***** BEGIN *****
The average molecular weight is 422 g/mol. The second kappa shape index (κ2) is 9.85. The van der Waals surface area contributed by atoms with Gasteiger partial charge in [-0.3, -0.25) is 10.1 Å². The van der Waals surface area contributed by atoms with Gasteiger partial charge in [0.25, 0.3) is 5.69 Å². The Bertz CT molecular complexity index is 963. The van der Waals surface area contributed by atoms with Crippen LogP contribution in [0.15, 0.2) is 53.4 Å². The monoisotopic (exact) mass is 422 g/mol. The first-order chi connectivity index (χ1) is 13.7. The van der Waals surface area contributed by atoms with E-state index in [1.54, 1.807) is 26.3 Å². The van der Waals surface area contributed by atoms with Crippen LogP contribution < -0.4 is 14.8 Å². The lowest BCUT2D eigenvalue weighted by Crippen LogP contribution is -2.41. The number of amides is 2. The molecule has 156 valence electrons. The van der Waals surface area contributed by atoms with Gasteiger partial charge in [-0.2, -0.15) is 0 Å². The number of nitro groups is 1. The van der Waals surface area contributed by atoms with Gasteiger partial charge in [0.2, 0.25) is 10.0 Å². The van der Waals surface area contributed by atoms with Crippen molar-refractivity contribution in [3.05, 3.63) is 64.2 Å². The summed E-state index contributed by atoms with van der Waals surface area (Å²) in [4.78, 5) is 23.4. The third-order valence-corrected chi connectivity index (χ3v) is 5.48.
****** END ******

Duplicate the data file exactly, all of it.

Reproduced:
The average molecular weight is 422 g/mol. The second kappa shape index (κ2) is 9.85. The van der Waals surface area contributed by atoms with Gasteiger partial charge in [-0.3, -0.25) is 10.1 Å². The van der Waals surface area contributed by atoms with Gasteiger partial charge in [0.25, 0.3) is 5.69 Å². The Bertz CT molecular complexity index is 963. The van der Waals surface area contributed by atoms with Crippen LogP contribution in [0.15, 0.2) is 53.4 Å². The monoisotopic (exact) mass is 422 g/mol. The first-order chi connectivity index (χ1) is 13.7. The van der Waals surface area contributed by atoms with E-state index in [1.54, 1.807) is 26.3 Å². The van der Waals surface area contributed by atoms with Crippen LogP contribution < -0.4 is 14.8 Å². The lowest BCUT2D eigenvalue weighted by Crippen LogP contribution is -2.41. The number of amides is 2. The molecule has 156 valence electrons. The van der Waals surface area contributed by atoms with Gasteiger partial charge in [-0.2, -0.15) is 0 Å². The number of nitro groups is 1. The van der Waals surface area contributed by atoms with Gasteiger partial charge in [0.2, 0.25) is 10.0 Å². The van der Waals surface area contributed by atoms with Crippen molar-refractivity contribution in [3.05, 3.63) is 64.2 Å². The summed E-state index contributed by atoms with van der Waals surface area (Å²) in [4.78, 5) is 23.4. The third-order valence-corrected chi connectivity index (χ3v) is 5.48.